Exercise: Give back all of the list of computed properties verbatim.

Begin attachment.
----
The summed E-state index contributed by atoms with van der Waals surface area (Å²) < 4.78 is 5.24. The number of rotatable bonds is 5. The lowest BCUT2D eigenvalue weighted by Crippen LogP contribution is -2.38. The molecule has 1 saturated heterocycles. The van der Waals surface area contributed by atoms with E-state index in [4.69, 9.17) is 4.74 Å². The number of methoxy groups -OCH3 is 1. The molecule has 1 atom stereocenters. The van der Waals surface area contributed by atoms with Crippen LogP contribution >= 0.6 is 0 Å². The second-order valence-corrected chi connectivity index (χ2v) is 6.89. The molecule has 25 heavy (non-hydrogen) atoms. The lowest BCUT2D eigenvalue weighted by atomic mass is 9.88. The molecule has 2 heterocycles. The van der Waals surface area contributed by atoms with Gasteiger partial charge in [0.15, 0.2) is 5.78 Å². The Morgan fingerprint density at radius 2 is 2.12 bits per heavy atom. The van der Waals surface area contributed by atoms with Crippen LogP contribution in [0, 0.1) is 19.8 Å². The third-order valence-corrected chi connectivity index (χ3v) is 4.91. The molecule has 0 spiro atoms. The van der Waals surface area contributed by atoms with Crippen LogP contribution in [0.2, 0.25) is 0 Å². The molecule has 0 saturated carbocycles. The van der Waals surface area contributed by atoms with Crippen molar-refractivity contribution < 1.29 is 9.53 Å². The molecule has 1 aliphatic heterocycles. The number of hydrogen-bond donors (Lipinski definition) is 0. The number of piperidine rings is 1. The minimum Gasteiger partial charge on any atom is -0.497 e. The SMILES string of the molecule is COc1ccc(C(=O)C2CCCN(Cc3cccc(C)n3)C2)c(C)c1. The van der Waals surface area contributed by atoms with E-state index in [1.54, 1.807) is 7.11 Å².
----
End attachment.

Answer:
The summed E-state index contributed by atoms with van der Waals surface area (Å²) < 4.78 is 5.24. The number of rotatable bonds is 5. The lowest BCUT2D eigenvalue weighted by Crippen LogP contribution is -2.38. The molecule has 1 saturated heterocycles. The van der Waals surface area contributed by atoms with E-state index in [4.69, 9.17) is 4.74 Å². The number of methoxy groups -OCH3 is 1. The molecule has 1 atom stereocenters. The van der Waals surface area contributed by atoms with Crippen LogP contribution >= 0.6 is 0 Å². The second-order valence-corrected chi connectivity index (χ2v) is 6.89. The molecule has 25 heavy (non-hydrogen) atoms. The lowest BCUT2D eigenvalue weighted by atomic mass is 9.88. The molecule has 2 heterocycles. The van der Waals surface area contributed by atoms with Gasteiger partial charge in [0.15, 0.2) is 5.78 Å². The Morgan fingerprint density at radius 2 is 2.12 bits per heavy atom. The van der Waals surface area contributed by atoms with Crippen LogP contribution in [0, 0.1) is 19.8 Å². The third-order valence-corrected chi connectivity index (χ3v) is 4.91. The molecule has 0 spiro atoms. The van der Waals surface area contributed by atoms with Crippen LogP contribution in [0.2, 0.25) is 0 Å². The molecule has 0 saturated carbocycles. The van der Waals surface area contributed by atoms with Crippen molar-refractivity contribution < 1.29 is 9.53 Å². The molecule has 1 aliphatic heterocycles. The number of hydrogen-bond donors (Lipinski definition) is 0. The number of piperidine rings is 1. The minimum Gasteiger partial charge on any atom is -0.497 e. The SMILES string of the molecule is COc1ccc(C(=O)C2CCCN(Cc3cccc(C)n3)C2)c(C)c1. The van der Waals surface area contributed by atoms with E-state index in [1.54, 1.807) is 7.11 Å².